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September 13, 1975 - Image 2

Resource type:
Michigan Daily, 1975-09-13

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Saturday, September 13, 1975

Page Two
Ford promises to 'meet the
people' despite threats on. life

THE MICHIGAN DAILY Saturday, September 1 3, 1975

CRISP wilts
'under crush

(Continued from Page 1)
it from dangerous dependence
on foreign oil and until govern-
ment regulations on business
and people are overhauled.
Ford was asked during an in-
terview about bulletproof vests.
"I don't think I should dis-
cuss whether I do or do not
wear anything or whether I do
or do not do something that in-
volves my security,"' the Presi-
dent replied.
ON OTHER subjects, .,the
President told his interviewers:
-Nelson Rockefeller has "done
a far better job as Vice Presi-
dent than I could possibly have
expected." He said he assumed

the delegates at next year's Re- be better alternatives to court
publican national convention will ordered busing, including better
renominate him.! school facilities, lower teacher-
-Asked if former California pupil ratios and better neighbor-
Gov. Ronald Reagan would be Fhoods.
an acceptable running mate: Ford then addressed the 95th
"We're all in the Republican annual Nationalist Baptist Con-
party and that will be a decision vention in St. Louis.
made by the convention." The audience of more than
10,000 applauded when Ford
-All details of the U.S. com- called for a "communion of
mitments to Israel and Egypt Americans," of all races and
in the Middle East agreement creeds, to build a new and bet-
will be made public. ter America as the nation enters
-The United States and Soviet its third century.
Union have held some prelimin- "Equality . . . is not yet a full
ary discussions on the possible reality for every American, I
exchange of Russian oil for am sorry to say."
American wheat but he had no Ford said that minorities and
specifics at this time. women still do not participate.
-On busing, Ford said the court equally in employtient, nor do
has decided this is one way to they share many economic, so-
achieve quality education. "That cial and other resources of the
is the law of the land and my nation
administration will uphold that
BUT FORD felt there might

AP Photo
Presidential wave
President Ford waves to a crowd at the St. Louis airport yesterday as security officers sur-
round him. Later in the day a man with a gun was seen in the hall where the President was
to speak.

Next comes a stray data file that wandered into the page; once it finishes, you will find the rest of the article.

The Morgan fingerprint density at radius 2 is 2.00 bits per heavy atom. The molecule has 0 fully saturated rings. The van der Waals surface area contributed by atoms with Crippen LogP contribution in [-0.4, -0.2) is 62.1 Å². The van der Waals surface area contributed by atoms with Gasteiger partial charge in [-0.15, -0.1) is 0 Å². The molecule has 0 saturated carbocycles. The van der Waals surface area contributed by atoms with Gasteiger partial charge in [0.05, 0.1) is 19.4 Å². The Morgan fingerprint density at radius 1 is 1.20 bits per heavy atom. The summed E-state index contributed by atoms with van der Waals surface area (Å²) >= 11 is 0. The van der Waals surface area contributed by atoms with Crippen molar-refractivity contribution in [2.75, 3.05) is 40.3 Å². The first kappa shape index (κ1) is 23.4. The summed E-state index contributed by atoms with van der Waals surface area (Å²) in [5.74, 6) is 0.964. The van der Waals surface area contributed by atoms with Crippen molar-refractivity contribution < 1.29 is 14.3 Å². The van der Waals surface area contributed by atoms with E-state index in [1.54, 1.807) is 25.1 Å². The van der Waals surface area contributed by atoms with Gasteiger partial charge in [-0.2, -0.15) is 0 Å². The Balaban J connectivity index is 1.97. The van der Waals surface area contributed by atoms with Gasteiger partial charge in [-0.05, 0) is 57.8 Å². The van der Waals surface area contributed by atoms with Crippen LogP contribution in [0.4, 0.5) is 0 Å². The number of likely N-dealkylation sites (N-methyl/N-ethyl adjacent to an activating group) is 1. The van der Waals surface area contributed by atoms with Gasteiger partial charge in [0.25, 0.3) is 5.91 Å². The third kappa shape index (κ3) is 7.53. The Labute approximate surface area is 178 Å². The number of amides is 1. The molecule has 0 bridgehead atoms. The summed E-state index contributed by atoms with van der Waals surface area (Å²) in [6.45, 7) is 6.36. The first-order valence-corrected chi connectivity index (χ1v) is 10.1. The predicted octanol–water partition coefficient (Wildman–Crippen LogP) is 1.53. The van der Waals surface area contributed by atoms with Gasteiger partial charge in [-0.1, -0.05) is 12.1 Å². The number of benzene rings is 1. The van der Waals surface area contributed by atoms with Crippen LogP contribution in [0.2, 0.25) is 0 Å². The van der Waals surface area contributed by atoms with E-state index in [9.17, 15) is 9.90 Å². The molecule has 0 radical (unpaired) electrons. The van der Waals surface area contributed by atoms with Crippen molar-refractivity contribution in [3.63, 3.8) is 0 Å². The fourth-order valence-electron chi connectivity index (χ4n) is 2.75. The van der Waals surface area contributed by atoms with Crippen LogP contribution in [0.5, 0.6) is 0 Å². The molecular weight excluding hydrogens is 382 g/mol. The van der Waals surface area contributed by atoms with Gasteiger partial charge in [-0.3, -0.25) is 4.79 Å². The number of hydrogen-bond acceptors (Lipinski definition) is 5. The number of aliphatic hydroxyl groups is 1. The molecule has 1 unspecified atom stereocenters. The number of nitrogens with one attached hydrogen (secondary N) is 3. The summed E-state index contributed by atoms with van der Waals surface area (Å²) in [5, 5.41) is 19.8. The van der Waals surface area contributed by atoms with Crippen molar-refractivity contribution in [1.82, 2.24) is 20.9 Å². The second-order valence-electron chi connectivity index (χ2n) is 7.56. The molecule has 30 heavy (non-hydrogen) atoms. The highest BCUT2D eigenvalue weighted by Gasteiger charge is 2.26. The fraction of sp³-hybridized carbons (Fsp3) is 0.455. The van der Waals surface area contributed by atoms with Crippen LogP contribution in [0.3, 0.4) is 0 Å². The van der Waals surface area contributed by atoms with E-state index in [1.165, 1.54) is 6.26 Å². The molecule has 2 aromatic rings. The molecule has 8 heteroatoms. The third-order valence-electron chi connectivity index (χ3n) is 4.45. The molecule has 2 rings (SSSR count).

protest 'busing

a r Aigiouiar 5srie. of origAlAL cualurl cventi
c C
frot Vartio1 .5piritua comtnitc3-
A Musical Meditation
With Instruments from Around the
Earth. Seeking to Make a Fragment
of Christ's Love Visible Through
Music, Sounds, Silences, and Move-
ments Inscribed Upon the Air.
Michigan League Ballroom
Sunday, Sept. 14
8:00 p.m.
THE TREES GROUP is a Christian, monastic-styled
community based at the Cathedral of St. John the
Divine in New York. They compose original music
emploving over 50 instruments from around the world
to interpret musically the texts of Scripture and iov-
ously proclaim the Christian faith.
_ ri iid0
ike cplw 9 p 4-tdigent nounh6-Lo6
annarbr, dLci5Ln 1810$ "tctephorte 665-0606

By The Associated Press tests. and the courts," said Mrs.
Hundreds of women staged' President Ford, in an inter- Hicks, a staunch busing oppon-;
anti-busing marches in Boston view in St. Louis, urged Bos- ent. "Now we have gone to a!
yesterday - contrasting with a tonians to obey the law but re- much higher court."
quiet school integration scene in peated his opposition to busing.
Lo lles the first Meanwhile, most remaining IN HYDE Park, about 300 wo-:
ful eek of busing inboth areas restrictions on anti-busing pro- men wearing armbands with
ended tests in Louisville - Jefferson "U.S. Mothers" printed on them
! ,.of....,n;C.t ened we .An1AA :.f V e. L^ -^JUU^^-F ^'-^'Lri A ^

high schoo
both blackE
been suspi
South Bost
the mother
tributed to
restless da


County were lifted and 100 of the walkXE
M o t h e r s' organizations in 400 state police called in to help dozen
South Boston, Charlestown, stem disturbances last weekend ing"
Hyde Park and the North End were sent home. tione
staged prayer marches, recit- 3 Scho
ing the Rosary and praying be-' LARGE demonstrations were Ab
fore statues at churches and on allowed, but there still were re- Char
front lawns along their routes. strictions on gatherings along John
busing routes. The Kentucky an
PATRICK BRADY, a Boston National Guard remained on n
police department spokesman, duty and school buses still car- !bA
estimated that 1,300 to 1,400 wo- ried armed escorts. by
men pushed baby carriages or } End
me d b c e o About 700 South Boston wo- for a
carried infants in peaceful pro- men, led by City Councilor ingf
Louise Day Hicks holding silver busin
Rosary beads, recited prayers
and carried American and Irish SC
flags as they marched to a Ro some
man Catholic church near South Soutr
Boston High School. Mino
"We have pleaded our case on Wedr
_____ every level of the government f'Soutt

.ed to another cnurcn. H
n man with' armhandG read-

nis -WIk --- aur --i' said there
"U.S. Marshals" were sta- tween gro
d near Hyde Park High blacks, bu
ol. juries. On
out 250 to 300 protesters in suspended
lestown marched to St. { slur in the
's Church singing hymns Disturba
chanting the Lord's Prayer. out each n
nerican flags were carried gan - esp
nany of the 75 to 100 North town secti
women who blocked traffic day night,
bout 10 minutes while pray- youths set
for- peace and an end to and trash.
ng When p
reportedthe youth
HOOL officialsreported bottles, b
minor racial clashes at were repo
b Boston High yesterday. bombs we
r clashes were reported town this
.nesday and Thursday at Police Cd]
b Boston and Hyde Park diGrazia.

is. Twelve students-
s and whites - have}
ended for the racial
ster William Reid of
lon High School said
s' march Friday con-
o what he called "a
y" in his school. Reid
were two fights be-
oups of whites and
at there were no in-
e white student was
for making a racial
nces that have broken